I’ve been trading wins and losses recently, which is frustrating – but an expected part of the long-term game. I’m not in this for a feminine giggle and some ‘expert status’ validation, I want hardcore amounts of cash and nothing else.
Hopefully I can cash some bets on UFC Fight Night 151 and get some positive momentum rolling. Here are my breakdowns of the fights where I have action.
Charles Jourdain vs. Desmond Green
Canadian prospect, Charles Jourdain, is still young in his career at 23-years-of-age and the kid clearly has potential. His striking style straddles the line between aggressive and reckless, with steam behind every shot thrown. He has good leg kicks and throws powerful punches on the inside, but there is a definite rawness to his approach.
The big problem for Jourdain is his takedown defense and ground game. While he won his fight last month against a French journeyman who is predominantly a striker, Jourdian was taken down numerous times and didn’t show much off his back – so it’s unlikely he’s made gigantic improvements in such a short period.
Jourdain is also a natural featherweight and as we know, size plays a major factor in MMA grappling. His opponent, Desmond Green, also fought at featherweight at one stage, but has found lightweight to be his ideal weight class now that he’s in his athletic prime at 29-years-of-age.
Green’s striking has improved substantially under the tutelage of Henri Hooft and he possesses a 4-inch reach advantage in this contest. He is somewhat lackadaisical on the feet and can suffer from a lack of output, but he is technical and has crafty counters (which could be useful against a guy that throws nothing but bombs).
I think Green will go back to his NCAA Division I wrestling background and put the young Canadian on his back early and often. Green is the hometown fighter and the UFC are blatantly giving him a favorable match-up.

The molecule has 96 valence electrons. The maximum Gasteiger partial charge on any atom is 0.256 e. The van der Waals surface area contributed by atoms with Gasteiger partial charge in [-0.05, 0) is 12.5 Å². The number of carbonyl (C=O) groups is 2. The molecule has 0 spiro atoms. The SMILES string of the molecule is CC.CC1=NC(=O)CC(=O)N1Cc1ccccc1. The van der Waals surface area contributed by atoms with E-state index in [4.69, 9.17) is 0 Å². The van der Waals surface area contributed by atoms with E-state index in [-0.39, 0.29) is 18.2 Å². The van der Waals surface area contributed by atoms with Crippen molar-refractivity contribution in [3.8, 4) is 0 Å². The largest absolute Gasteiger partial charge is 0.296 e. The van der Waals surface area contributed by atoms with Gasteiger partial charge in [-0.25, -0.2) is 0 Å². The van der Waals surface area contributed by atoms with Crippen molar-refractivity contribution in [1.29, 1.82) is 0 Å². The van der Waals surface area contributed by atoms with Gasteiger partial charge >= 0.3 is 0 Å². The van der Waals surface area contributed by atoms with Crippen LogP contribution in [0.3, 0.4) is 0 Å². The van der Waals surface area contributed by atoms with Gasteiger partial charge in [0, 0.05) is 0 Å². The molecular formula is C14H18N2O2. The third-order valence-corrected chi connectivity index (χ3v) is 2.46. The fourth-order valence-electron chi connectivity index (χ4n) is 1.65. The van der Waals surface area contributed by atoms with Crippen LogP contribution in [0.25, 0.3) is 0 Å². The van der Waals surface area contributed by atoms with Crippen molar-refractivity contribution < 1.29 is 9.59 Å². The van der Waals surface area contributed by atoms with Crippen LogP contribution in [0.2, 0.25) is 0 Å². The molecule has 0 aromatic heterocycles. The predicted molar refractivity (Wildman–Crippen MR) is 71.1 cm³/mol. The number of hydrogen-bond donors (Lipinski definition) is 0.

I try to avoid playing juiced lines, but in this case I feel it’s justified. I have Desmond Green to close a parlay at -400.
Felicia Spencer vs. Megan Anderson
This women’s featherweight contest is intriguing, since both fighters have significant strengths as well as glaring weaknesses.
Training at the wonderfully named Jungle MMA and Fitness, Felicia Spencer is a jiu-jitsu black belt with a legitimate ground game. She has numerous victories by way of rear-naked choke in Invicta FC and actually has an amateur win over an extremely green version of Macy Chiasson (I don’t think we can read much into that).
Despite her prowess on the mat, I’m not whatsoever convinced by her wrestling. She likes to bully opponents against the fence and execute trips in the clinch, but her takedowns in open space are quite bad.
Spencer has a black belt in taekwondo and has some cool spinning kicks in her arsenal, but she is not a fundamentally sound striker. I think she’s going to get chewed up if she can’t get Anderson to the ground.
I also question whether Spencer is at the right weight class. At 5’6 she looks like she could easily make bantamweight and will be fighting a true featherweight that will significantly outweigh her after rehydrating.
Megan Anderson is big, strong and a good offensive striker. She throws powerful combinations with her hands and also has some good kicks and knees. Her defense leaves a lot to be desired, but that probably won’t matter much against Spencer.